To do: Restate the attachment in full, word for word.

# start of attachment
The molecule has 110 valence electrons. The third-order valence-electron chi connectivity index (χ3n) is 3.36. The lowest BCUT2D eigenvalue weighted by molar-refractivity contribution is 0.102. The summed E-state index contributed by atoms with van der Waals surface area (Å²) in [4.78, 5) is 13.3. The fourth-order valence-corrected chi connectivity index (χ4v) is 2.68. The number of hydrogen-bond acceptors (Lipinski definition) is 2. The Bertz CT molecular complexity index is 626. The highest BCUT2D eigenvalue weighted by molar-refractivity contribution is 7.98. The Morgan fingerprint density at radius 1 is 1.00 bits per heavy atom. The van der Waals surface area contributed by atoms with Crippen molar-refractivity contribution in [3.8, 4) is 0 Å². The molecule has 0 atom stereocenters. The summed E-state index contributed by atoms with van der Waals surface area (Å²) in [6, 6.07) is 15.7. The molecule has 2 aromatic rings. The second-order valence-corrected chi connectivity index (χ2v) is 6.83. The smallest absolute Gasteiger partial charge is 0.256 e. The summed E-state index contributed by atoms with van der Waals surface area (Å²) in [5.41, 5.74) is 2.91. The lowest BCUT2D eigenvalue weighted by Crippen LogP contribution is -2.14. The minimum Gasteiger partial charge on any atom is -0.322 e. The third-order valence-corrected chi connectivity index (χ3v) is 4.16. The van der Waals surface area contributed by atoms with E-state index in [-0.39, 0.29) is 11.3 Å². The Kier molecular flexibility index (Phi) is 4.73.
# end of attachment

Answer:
The molecule has 110 valence electrons. The third-order valence-electron chi connectivity index (χ3n) is 3.36. The lowest BCUT2D eigenvalue weighted by molar-refractivity contribution is 0.102. The summed E-state index contributed by atoms with van der Waals surface area (Å²) in [4.78, 5) is 13.3. The fourth-order valence-corrected chi connectivity index (χ4v) is 2.68. The number of hydrogen-bond acceptors (Lipinski definition) is 2. The Bertz CT molecular complexity index is 626. The highest BCUT2D eigenvalue weighted by molar-refractivity contribution is 7.98. The Morgan fingerprint density at radius 1 is 1.00 bits per heavy atom. The van der Waals surface area contributed by atoms with Crippen molar-refractivity contribution in [3.8, 4) is 0 Å². The molecule has 0 atom stereocenters. The summed E-state index contributed by atoms with van der Waals surface area (Å²) in [6, 6.07) is 15.7. The molecule has 2 aromatic rings. The second-order valence-corrected chi connectivity index (χ2v) is 6.83. The smallest absolute Gasteiger partial charge is 0.256 e. The summed E-state index contributed by atoms with van der Waals surface area (Å²) in [5.41, 5.74) is 2.91. The lowest BCUT2D eigenvalue weighted by Crippen LogP contribution is -2.14. The minimum Gasteiger partial charge on any atom is -0.322 e. The third-order valence-corrected chi connectivity index (χ3v) is 4.16. The van der Waals surface area contributed by atoms with E-state index in [-0.39, 0.29) is 11.3 Å². The Kier molecular flexibility index (Phi) is 4.73.